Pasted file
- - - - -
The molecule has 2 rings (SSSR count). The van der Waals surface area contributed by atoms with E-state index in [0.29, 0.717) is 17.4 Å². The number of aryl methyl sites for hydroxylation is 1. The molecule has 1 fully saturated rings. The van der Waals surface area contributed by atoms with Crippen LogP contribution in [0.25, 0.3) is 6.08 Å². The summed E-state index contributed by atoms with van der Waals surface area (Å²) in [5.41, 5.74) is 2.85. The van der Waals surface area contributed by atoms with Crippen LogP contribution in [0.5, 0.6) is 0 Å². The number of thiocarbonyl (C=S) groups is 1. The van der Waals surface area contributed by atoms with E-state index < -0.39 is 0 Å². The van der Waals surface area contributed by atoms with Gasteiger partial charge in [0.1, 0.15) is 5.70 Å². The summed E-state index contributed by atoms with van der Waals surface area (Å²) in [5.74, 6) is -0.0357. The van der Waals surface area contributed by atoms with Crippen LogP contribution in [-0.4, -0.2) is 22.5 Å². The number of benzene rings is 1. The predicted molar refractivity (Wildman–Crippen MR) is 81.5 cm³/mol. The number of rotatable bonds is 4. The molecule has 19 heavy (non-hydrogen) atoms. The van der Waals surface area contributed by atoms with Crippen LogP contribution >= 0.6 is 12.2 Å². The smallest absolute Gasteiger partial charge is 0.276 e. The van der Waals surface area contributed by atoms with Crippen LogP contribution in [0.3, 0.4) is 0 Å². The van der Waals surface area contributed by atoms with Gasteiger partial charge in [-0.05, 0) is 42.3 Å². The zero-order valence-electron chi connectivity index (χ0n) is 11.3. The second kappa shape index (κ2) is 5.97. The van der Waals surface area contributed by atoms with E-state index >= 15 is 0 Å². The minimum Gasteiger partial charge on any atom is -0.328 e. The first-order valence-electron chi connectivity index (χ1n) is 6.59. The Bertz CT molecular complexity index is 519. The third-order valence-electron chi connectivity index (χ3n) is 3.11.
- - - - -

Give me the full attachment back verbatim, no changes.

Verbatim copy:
The molecule has 2 rings (SSSR count). The van der Waals surface area contributed by atoms with E-state index in [0.29, 0.717) is 17.4 Å². The number of aryl methyl sites for hydroxylation is 1. The molecule has 1 fully saturated rings. The van der Waals surface area contributed by atoms with Crippen LogP contribution in [0.25, 0.3) is 6.08 Å². The summed E-state index contributed by atoms with van der Waals surface area (Å²) in [5.41, 5.74) is 2.85. The van der Waals surface area contributed by atoms with Crippen LogP contribution in [0.5, 0.6) is 0 Å². The number of thiocarbonyl (C=S) groups is 1. The van der Waals surface area contributed by atoms with E-state index < -0.39 is 0 Å². The van der Waals surface area contributed by atoms with Gasteiger partial charge in [0.1, 0.15) is 5.70 Å². The summed E-state index contributed by atoms with van der Waals surface area (Å²) in [5.74, 6) is -0.0357. The van der Waals surface area contributed by atoms with Crippen LogP contribution in [-0.4, -0.2) is 22.5 Å². The number of benzene rings is 1. The predicted molar refractivity (Wildman–Crippen MR) is 81.5 cm³/mol. The number of rotatable bonds is 4. The molecule has 19 heavy (non-hydrogen) atoms. The van der Waals surface area contributed by atoms with Crippen LogP contribution >= 0.6 is 12.2 Å². The smallest absolute Gasteiger partial charge is 0.276 e. The van der Waals surface area contributed by atoms with Crippen LogP contribution in [0.3, 0.4) is 0 Å². The van der Waals surface area contributed by atoms with Gasteiger partial charge in [-0.05, 0) is 42.3 Å². The zero-order valence-electron chi connectivity index (χ0n) is 11.3. The second kappa shape index (κ2) is 5.97. The van der Waals surface area contributed by atoms with E-state index >= 15 is 0 Å². The minimum Gasteiger partial charge on any atom is -0.328 e. The first-order valence-electron chi connectivity index (χ1n) is 6.59. The Bertz CT molecular complexity index is 519. The third-order valence-electron chi connectivity index (χ3n) is 3.11.